Monday night I ironed the tablecloths, pressed the cloth napkins into turkeys and set the tables. When I finished I asked my husband to help me cover them with sheets to protect them from dust.
When my son came home from college he exclaimed, “Mom, you trashed the basement!”
I do not have a dining room, so I set tables up in two rooms in my basement. I set the food up, buffet style, in a third room. The fourth room is his bedroom. (He considers my basement his apartment.)
He thought I had piled a bunch of junk on the tables and covered them with sheets.
Yea, right…with Thanksgiving tomorrow?
My house is not as large as I would like, and I wish I had a dining room, but I have learned how to make it work. (We had 23 relatives at one time last Christmas in a 640 square foot basement!)
You may be looking around your house and wishing it was larger, more up-to-date, had new furniture, etc. I thought I would help you put it in perspective. Below is a description of three houses Abraham Lincoln lived in as a child.
Where He Was Born
“It was in a hunter’s hut on the edge of these lonely barrens, deep in the winter of 1809, that Abraham Lincoln came into the world. He was born on a Sunday morning – born on a bed of poles covered with corn husks. It was storming outside, and the February wind blew the snow through the cracks between the logs and drifted it across the bearskin that covered Nancy and her baby.”
Their First Cabin
“The first snow of winter was already falling when the family arrived; and Tom Lincoln hastily built what was then known as “a three-faced camp”. Today it would be called a shed. It had no floor, no door, no windows – nothing but three sides and a roof of poles and brush. The fourth side was entirely open to wind and snow and sleet and cold. Nowadays an up-to-date farmer in Indiana wouldn’t winter his cattle or hogs in such a crude shelter, but Tom Lincoln felt it was good enough for himself and his family all during the long winter of 1816-17, one of the severest and most violent winters in our history.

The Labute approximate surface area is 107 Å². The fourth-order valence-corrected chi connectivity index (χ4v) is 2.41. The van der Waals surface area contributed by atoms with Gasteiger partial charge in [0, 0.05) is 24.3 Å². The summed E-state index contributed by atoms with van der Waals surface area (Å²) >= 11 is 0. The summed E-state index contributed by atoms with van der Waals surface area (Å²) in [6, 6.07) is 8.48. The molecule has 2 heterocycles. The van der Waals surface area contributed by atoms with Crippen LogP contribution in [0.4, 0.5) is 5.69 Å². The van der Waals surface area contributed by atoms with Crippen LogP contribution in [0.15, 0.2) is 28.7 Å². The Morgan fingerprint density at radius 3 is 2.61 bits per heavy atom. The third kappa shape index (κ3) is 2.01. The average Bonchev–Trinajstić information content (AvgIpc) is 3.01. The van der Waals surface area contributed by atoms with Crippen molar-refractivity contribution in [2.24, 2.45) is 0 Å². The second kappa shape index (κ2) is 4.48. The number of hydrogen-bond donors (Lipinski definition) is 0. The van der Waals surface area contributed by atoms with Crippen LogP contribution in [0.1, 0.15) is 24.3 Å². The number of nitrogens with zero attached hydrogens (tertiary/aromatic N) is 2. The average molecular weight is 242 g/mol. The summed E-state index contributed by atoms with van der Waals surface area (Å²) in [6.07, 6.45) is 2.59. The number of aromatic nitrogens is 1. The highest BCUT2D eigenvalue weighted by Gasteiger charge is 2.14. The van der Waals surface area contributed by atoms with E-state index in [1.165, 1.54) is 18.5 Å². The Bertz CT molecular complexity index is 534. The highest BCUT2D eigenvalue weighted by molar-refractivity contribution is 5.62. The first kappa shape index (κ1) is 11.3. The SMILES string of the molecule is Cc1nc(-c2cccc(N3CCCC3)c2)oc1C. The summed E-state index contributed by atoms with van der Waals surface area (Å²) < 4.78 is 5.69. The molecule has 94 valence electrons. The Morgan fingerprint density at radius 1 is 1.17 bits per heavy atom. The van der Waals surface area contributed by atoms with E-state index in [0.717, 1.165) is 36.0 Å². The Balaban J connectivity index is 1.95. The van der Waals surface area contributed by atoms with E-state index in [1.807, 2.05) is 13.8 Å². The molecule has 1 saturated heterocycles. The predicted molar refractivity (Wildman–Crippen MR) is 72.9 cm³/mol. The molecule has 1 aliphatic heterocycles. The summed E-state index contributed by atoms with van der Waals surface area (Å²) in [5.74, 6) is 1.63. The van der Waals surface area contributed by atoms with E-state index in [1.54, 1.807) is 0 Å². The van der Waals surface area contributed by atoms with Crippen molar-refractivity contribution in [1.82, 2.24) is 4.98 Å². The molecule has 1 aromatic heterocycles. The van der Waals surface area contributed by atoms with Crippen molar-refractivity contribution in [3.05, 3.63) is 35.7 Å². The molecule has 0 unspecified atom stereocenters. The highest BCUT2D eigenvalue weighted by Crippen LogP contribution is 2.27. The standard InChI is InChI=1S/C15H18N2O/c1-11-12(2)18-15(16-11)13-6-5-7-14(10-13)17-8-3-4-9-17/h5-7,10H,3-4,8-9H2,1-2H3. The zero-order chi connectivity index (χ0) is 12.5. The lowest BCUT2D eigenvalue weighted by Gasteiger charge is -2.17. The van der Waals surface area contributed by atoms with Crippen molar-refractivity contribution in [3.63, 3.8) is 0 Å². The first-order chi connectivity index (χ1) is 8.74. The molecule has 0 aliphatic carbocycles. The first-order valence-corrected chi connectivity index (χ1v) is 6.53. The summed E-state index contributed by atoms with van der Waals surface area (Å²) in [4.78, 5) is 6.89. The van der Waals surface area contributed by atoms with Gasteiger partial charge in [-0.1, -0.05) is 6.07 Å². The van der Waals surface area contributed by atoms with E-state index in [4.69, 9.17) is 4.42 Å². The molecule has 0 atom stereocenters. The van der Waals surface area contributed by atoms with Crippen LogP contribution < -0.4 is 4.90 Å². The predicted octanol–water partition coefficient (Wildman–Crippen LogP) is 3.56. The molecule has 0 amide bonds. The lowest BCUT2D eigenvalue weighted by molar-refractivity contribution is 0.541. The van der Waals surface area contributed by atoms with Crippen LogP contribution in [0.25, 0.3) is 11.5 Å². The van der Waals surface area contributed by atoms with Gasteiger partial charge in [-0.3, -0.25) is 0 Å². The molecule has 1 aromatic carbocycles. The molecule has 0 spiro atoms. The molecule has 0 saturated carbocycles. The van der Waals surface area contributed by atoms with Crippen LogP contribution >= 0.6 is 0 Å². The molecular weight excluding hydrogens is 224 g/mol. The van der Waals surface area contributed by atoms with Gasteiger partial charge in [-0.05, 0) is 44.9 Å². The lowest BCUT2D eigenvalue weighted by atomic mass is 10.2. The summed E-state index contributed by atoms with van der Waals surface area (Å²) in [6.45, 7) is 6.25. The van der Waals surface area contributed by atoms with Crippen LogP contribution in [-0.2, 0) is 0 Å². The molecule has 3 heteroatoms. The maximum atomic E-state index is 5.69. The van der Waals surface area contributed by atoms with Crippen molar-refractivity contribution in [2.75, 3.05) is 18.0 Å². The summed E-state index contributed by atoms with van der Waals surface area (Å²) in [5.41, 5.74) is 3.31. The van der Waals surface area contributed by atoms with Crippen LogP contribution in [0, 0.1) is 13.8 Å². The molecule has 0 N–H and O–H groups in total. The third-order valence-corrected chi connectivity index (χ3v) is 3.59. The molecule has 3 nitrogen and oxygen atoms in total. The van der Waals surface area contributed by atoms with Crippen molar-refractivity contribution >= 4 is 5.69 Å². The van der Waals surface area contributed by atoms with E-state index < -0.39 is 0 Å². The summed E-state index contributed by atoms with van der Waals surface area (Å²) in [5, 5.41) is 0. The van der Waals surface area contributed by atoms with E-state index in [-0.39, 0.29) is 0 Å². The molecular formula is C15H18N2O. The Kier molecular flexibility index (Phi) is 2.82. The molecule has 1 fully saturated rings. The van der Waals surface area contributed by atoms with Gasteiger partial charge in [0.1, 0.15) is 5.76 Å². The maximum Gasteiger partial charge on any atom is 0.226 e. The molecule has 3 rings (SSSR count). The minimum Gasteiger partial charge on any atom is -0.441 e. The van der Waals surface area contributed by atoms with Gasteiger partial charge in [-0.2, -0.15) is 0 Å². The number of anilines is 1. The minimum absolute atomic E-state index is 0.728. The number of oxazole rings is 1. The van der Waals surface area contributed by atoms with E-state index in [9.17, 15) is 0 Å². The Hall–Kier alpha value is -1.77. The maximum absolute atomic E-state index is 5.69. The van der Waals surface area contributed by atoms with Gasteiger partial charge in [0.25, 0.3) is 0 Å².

(They) slept there that winter like dogs, curled up on a heap of leaves and bearskins dumped on the dirt floor in a corner of the shed.”
The Second Cabin
A short time before Nancy’s death Tom Lincoln had built a new cabin. It had four sides, but no floor, no windows, no door. A dirty bearskin hung over the entrance, and the interior was dark and foul. No sunlight warmed and purified the cabin.”
“Lincoln the Unknown” by Dale Carnegie
Our houses look like a palace in comparison!